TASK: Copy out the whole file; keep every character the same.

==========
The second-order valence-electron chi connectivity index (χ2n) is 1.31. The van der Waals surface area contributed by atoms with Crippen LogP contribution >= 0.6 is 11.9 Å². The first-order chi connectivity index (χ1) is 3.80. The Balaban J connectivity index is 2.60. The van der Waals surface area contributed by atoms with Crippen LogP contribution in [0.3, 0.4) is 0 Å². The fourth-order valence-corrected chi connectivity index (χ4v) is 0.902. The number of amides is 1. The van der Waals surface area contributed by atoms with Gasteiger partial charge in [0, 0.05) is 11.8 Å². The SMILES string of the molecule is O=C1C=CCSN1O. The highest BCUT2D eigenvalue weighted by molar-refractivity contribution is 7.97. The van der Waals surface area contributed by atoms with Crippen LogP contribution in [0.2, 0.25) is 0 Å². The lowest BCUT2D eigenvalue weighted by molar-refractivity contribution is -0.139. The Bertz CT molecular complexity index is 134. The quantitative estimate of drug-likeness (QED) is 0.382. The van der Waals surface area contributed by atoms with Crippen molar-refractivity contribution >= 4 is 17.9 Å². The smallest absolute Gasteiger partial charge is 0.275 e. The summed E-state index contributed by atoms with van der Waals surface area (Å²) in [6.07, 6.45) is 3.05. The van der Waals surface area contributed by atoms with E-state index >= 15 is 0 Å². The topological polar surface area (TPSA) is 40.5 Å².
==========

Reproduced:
The second-order valence-electron chi connectivity index (χ2n) is 1.31. The van der Waals surface area contributed by atoms with Crippen LogP contribution >= 0.6 is 11.9 Å². The first-order chi connectivity index (χ1) is 3.80. The Balaban J connectivity index is 2.60. The van der Waals surface area contributed by atoms with Crippen LogP contribution in [0.3, 0.4) is 0 Å². The fourth-order valence-corrected chi connectivity index (χ4v) is 0.902. The number of amides is 1. The van der Waals surface area contributed by atoms with Gasteiger partial charge in [0, 0.05) is 11.8 Å². The SMILES string of the molecule is O=C1C=CCSN1O. The highest BCUT2D eigenvalue weighted by molar-refractivity contribution is 7.97. The van der Waals surface area contributed by atoms with Crippen LogP contribution in [0.2, 0.25) is 0 Å². The lowest BCUT2D eigenvalue weighted by molar-refractivity contribution is -0.139. The Bertz CT molecular complexity index is 134. The quantitative estimate of drug-likeness (QED) is 0.382. The van der Waals surface area contributed by atoms with Crippen molar-refractivity contribution >= 4 is 17.9 Å². The smallest absolute Gasteiger partial charge is 0.275 e. The summed E-state index contributed by atoms with van der Waals surface area (Å²) in [6.07, 6.45) is 3.05. The van der Waals surface area contributed by atoms with E-state index >= 15 is 0 Å². The topological polar surface area (TPSA) is 40.5 Å².